El B, from the legendary Cuban hip-hop group Los Aldeanos, just released his sixth solo album, Luz. This year he was nominated for the Best Urban Music Album at the Latin Grammys, and while he didn’t take home the prize, his album remains incredibly relevant, highlighting Cuba’s tumultuous past and ongoing political struggle—between the Cuban people and their government, between Cuban immigrants to the U.S., and between the governments of Cuba and the U.S.
This album comes at a perfect time to reflect on Cuba’s future after the passing of Fidel Castro on Friday, November 25, 2016. Read on for our analysis of one powerful song from the new record, or click here to read our recent interview with the artist.
One song from the album, “Emigrante,” speaks volumes to the long-standing immigration path from Cuba to the United States. El B’s vibrancy and passion for Cuba’s political issues shines a personal and intimate light on the situation. His is a much-needed voice of honesty in a time when immigrants are often treated as a group of indeseables. Here are five messages from the song that will wake your insides.
Moms departing from their children
Again night is bed
of an escape plan while another mother presses a photo against her chest
the sea is the distance between a frog
a kiss of blessing, protection and promise to the Virgin of the Regla
One of the most painful parts of immigration is departing from family. The immigrant is emotionally and intellectually affected, but probably most distressed is the mom left behind who doesn’t know if her child will survive. Right now, there is a huge wave of young children migrating from Central America to the United States due to deep social issues in their home countries. They are sent away by their family members, oftentimes by their mothers, who want a better life for them.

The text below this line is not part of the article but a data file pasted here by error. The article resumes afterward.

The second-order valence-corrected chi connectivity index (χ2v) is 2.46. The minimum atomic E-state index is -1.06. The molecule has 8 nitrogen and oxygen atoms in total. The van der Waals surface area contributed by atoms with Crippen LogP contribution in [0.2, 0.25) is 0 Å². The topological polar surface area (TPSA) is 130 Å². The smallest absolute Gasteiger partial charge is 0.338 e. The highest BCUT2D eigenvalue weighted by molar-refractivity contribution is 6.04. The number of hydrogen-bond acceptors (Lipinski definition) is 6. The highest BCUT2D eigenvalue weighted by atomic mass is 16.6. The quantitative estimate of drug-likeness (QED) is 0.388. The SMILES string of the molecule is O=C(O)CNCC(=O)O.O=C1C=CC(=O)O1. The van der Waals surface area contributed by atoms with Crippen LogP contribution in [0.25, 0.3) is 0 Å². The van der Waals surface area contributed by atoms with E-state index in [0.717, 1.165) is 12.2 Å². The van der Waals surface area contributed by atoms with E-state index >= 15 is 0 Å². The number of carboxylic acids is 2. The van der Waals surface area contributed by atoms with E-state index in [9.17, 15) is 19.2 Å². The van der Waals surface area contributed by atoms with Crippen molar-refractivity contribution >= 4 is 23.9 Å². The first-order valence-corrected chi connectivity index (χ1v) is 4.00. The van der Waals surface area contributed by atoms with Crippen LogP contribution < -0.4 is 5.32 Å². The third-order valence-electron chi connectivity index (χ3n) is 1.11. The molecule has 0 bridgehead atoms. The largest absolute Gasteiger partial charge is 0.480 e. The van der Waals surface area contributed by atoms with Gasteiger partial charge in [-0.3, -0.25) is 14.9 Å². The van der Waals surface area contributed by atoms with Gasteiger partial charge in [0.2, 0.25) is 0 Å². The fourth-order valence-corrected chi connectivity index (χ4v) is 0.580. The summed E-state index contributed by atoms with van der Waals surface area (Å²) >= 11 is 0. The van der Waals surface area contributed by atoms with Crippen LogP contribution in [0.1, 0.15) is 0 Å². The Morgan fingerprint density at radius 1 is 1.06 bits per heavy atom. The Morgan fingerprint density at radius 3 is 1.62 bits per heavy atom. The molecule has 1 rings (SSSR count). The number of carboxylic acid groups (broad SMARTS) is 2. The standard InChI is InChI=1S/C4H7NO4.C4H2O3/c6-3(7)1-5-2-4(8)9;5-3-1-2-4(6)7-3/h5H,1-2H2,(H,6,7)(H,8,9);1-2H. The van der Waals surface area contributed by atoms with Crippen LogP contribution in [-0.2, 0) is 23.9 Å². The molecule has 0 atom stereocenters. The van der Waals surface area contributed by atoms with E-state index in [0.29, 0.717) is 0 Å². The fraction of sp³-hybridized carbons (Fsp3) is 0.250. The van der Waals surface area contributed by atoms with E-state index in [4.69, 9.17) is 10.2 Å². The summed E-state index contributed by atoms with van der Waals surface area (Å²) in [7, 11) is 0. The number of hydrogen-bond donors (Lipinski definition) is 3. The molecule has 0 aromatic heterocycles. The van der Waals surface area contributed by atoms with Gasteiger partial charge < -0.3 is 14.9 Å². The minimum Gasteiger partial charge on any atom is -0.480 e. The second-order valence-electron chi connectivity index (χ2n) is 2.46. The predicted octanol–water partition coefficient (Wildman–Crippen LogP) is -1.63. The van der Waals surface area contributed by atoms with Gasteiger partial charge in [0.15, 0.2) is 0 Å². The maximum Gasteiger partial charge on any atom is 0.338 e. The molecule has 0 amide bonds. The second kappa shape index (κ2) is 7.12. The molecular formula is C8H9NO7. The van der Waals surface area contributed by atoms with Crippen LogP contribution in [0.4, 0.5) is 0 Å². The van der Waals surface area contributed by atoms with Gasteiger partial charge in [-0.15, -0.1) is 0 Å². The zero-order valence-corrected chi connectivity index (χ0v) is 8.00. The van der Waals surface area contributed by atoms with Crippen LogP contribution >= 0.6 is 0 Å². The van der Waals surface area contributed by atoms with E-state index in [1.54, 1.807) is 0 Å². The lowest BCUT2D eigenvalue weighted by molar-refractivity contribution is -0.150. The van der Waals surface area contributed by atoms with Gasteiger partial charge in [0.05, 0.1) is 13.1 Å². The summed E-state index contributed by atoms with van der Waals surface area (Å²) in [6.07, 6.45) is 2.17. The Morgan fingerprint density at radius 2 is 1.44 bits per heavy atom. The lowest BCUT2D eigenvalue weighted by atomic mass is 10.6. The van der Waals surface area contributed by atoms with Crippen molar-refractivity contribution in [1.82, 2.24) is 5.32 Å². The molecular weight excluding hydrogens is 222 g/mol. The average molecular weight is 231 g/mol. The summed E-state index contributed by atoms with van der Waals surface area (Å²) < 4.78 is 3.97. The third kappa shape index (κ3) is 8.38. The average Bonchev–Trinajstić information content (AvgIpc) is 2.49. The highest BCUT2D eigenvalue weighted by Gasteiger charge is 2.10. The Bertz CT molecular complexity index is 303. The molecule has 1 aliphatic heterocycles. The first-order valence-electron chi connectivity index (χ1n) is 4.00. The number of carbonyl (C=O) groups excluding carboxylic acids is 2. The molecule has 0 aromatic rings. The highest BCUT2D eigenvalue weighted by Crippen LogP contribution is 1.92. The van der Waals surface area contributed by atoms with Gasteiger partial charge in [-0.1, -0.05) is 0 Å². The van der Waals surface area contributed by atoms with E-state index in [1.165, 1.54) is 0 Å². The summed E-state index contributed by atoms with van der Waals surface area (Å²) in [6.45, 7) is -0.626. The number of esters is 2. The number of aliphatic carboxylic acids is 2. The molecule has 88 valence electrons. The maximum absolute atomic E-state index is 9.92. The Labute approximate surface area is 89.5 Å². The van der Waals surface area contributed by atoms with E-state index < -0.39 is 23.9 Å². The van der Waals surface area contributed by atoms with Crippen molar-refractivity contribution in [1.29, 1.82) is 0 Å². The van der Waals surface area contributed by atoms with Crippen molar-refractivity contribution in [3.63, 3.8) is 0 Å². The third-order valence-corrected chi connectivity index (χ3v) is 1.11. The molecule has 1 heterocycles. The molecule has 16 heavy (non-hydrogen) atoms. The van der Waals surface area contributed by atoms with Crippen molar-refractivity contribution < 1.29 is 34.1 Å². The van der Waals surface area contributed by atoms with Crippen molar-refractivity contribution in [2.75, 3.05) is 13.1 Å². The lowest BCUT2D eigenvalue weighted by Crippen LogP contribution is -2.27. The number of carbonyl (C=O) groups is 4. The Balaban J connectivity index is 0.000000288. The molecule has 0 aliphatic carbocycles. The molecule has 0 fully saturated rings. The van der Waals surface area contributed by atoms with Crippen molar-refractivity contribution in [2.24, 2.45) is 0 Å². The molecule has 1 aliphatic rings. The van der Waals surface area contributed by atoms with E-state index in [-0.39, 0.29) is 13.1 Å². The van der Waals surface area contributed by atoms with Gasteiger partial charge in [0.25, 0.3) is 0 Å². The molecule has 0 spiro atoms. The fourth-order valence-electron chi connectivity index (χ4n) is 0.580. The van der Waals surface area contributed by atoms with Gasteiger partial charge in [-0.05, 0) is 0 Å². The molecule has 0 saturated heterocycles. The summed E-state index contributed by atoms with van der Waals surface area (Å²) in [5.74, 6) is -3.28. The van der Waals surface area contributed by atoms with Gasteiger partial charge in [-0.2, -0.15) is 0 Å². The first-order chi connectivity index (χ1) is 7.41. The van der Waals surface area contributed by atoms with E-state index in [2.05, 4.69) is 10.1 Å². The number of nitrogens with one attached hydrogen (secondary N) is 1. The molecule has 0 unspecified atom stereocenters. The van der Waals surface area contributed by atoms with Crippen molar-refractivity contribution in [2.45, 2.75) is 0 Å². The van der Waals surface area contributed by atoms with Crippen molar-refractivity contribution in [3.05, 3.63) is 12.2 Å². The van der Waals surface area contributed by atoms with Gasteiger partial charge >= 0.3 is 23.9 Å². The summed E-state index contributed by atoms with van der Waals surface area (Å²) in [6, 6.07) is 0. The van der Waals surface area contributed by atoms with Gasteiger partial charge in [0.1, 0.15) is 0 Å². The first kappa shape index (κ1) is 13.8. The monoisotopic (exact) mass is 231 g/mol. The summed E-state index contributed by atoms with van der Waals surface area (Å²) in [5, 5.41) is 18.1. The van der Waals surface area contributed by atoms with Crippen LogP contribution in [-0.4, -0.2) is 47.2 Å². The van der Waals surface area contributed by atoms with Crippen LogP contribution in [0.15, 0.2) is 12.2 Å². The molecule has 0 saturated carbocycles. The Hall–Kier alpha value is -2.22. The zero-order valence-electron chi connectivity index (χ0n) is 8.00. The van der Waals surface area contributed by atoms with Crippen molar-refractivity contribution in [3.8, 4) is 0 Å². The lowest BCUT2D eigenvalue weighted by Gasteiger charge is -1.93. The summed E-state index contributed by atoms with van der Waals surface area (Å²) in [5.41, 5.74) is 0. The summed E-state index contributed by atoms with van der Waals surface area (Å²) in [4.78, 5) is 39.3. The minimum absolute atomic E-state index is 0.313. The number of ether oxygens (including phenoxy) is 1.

another flight of a land seemingly cursed
condemned to his story again and again repeats
consumed by the fire of a tyrant and his ego
against a people who claim to be brave sick with fear
This phrase tells the story of a government that continues to place restraints on its people in ways that lead to further desire to escape, such as the prohibition of traveling outside the country. Here El B talks about Fidel Castro and his ego—the cause, he believes, of the Cuban people’s repeated subjugation. Although the people claim to be brave in face of these social issues, he feels that they are in fact living in fear.
Self-identification as an immigrant
Some came, others could not
for some have no name or nationality, are now only ferrymen
after the American Dream
cynically saying: “Dreaming with being rich and dreaming of being free is not the same”
America built its identity on the Dream, where everyone can come and create a better life for themselves. That Dream still exists in people’s minds and immigrants continue to come. But the potential to make it in America has diminished, leaving many new citizens trapped in a cycle of privation similar to the one they left behind.
broken families, hunger
Mothers who never saw their son, children who never knew their parents
overwhelming decline in the sleeping caiman (similar to an alligator), agonizing
to which their worms keep alive
El B then describes an immigrant’s journey by using the metaphor of a caiman, a semi-nocturnal reptile, similar to an alligator that inhabits areas such as swamps and mangrove rivers. In these areas of unsuitable habitats for a human, the immigrant undergoes mental distress. His reference to which their worms keep alive may be tapeworms humans can develop in their stomachs by drinking contaminated water, consuming uncooked meat or even eating dirt.
This part of the song expresses the brutality of familial separation, which may be educational for some listeners while providing catharsis for others.
Winds of change and hope
but the average Cuban, continues to walk, walks 60 years and does not advance
Dance does not believe false praise and suffers
While Lucifer governs hell, everything will continue to reek of sulfur
The first line of this song talks about those immigrants who had the courage to leave their homelands reflecting the winds of change and hope.
But as you go into the second line, he talks about the cuban who decided to stay and continue to repeat the cycle of believing what they are told and suffering for ideals that are contradictory to their reality. In this verse, he ends with mentioning Lucifer (Satan), which may be a veiled reference to Castro or the overall immoral energy in the universe. As long as Lucifer continues to rule us and we (the Cuban people) don’t change the way we think, our circumstances will continue to be the same.